Songs of Ascent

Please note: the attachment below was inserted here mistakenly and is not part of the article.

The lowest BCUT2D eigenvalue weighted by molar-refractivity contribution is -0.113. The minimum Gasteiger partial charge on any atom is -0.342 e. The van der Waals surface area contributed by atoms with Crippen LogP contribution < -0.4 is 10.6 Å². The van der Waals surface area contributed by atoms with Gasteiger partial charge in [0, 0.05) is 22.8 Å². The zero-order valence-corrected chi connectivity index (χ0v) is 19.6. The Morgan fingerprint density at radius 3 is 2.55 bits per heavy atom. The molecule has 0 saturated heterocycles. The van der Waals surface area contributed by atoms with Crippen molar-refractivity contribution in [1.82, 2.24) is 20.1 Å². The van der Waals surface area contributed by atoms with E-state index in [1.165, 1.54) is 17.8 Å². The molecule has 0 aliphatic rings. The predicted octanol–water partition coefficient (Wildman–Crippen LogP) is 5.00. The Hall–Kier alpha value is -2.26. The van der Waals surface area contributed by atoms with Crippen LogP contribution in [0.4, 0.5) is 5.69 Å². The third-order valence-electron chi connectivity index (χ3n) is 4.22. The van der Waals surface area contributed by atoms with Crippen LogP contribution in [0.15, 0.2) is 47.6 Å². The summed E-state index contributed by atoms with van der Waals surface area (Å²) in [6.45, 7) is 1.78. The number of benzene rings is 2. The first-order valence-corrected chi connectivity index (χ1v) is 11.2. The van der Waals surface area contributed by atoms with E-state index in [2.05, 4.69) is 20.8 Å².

Of course every family could not always have sent its representatives to Jerusalem. But this difficulty was provided for. It will be remembered that as the priests and the Levites, so all Israel, were divided into twenty-four courses, who were represented in the Sanctuary by the so-called 'standing men,' or 'men of the station.' This implied a corresponding division of the land into twenty-four districts or circuits. In the capital of each district assembled those who were to go up with the firstfruits to the Temple. Though all Israel were brethren, and especially at such times would have been welcomed with the warmest hospitality each home could offer, yet none might at that season avail himself of it. For they must camp at night in the open air, and not spend it in any house, lest some accidental defilement from the dead, or otherwise, might render them unfit for service, or their oblation unclean. The journey was always to be made slowly, for the pilgrimage was to be a joy and a privilege, not a toil or weariness. In the morning, as the golden sunlight tipped the mountains of Moab, the stationary man of the district, who was the leader, summoned the ranks of the procession in the words of Jeremiah 31:6: 'Arise ye, and let us go up to Zion, and unto Jehovah our God.' To which the people replied, as they formed and moved onwards, in the appropriate language of Psalm 122: 'I was glad when they said unto me, Let us go into the house of Jehovah.' First went one who played the pipe; then followed a sacrificial bullock, destined for a peace-offering, his horns gilt and garlanded with olive-branches; next came the multitude, some carrying the baskets with the firstfruits, others singing the Psalms, which many writers suppose to have been specially destined for that service, and hence to have been called 'the Songs of Ascent'; in our Authorised Version 'the Psalms of Degrees.' The poorer brought their gifts in wicker baskets, which afterwards belonged to the officiating priests; the richer theirs in baskets of silver or of gold, which were given to the Temple treasury. In each basket was arranged, with vine-leaves between them, first the barley, then the wheat, then the olives; next the dates, then the pomegranates, then the figs; while above them all clustered, in luscious beauty, the rich swelling grapes.